Later, the NRC released yet another report citing four more safety violations, including more problems with the plant’s cooling pumps (without which a major nuclear catastrophe could take place), but levied no fines.

Nasty National Grid

Blake is our hero!
Nobody is happy with National Grid’s recent rate hike of almost 30% and our media-hound new state Rep. Blake “Flip” Filippi saw opportunity in everyone else’s woes.

After the rate hike was announced, Filippi promised that as soon as he took his new seat in the General Assembly, he would introduce legislation to exempt from state taxes and fees the amount of any rate hike that exceeds the rate the utility charged at the end of 2014.

He introduced the bill one month later than he had promised. The odds of this bill passing, regardless of its merits, is very close to zero.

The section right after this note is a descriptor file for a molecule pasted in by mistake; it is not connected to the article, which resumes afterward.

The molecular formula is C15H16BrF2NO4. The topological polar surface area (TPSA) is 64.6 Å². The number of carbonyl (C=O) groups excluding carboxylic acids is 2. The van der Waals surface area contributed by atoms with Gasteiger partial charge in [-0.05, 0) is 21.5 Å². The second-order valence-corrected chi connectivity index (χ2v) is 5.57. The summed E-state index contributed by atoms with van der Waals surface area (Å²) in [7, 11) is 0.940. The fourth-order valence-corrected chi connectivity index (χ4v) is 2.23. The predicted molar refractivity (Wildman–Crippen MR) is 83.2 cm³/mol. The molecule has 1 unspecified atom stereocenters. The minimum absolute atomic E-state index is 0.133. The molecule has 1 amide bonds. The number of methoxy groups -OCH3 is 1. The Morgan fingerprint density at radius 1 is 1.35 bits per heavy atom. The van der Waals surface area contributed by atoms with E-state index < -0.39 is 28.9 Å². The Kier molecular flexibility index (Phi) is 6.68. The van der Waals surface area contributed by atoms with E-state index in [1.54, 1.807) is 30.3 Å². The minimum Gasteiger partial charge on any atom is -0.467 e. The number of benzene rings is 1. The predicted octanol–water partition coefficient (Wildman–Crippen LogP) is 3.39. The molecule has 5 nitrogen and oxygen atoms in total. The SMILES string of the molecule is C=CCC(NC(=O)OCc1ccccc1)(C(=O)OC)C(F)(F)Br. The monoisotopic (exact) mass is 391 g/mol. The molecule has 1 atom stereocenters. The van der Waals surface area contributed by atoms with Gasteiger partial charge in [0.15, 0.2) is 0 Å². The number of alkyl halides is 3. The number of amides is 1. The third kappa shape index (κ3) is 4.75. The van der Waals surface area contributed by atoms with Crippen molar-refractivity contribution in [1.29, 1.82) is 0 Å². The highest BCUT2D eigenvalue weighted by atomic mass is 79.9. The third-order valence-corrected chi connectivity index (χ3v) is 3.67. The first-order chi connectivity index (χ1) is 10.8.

Flip’s news release does not explain how any lost revenues to the state will be made up. That’s a pretty serious problem given that new Governor Gina Raimondo is projecting a state deficit of $500 million over the next three years.

Filippi hasn’t done anything yet on his other big campaign promises, most conspicuously how he was going to lead the charge as soon as he was sworn in to rein in renegade mining operations such as the Copar/Armetta Quarry in Bradford.

He has had time to write for GoLocalProv musing on what the US Supreme Court might do in their pending decision on Obamacare and what that decision might mean for Rhode Island. 

I’ll save you the trouble of reading the article (though if you must read it, click here) by giving you the summary: he doesn’t know how the Court will rule and he doesn’t know what it will mean for Rhode Island, but regardless, it is a matter that requires some deep and prolonged thinking.

Thank you, Flip, for sharing that with us instead of dealing with Copar.

National Grid invades Charlestown

National Grid has installed a new weather station in Charlestown and six other coastal Rhode Island communities in collaboration with Earth Networks, the folks who developed the Weather Bug® ap.

If we let National Grid get away with their invasion, will this be next?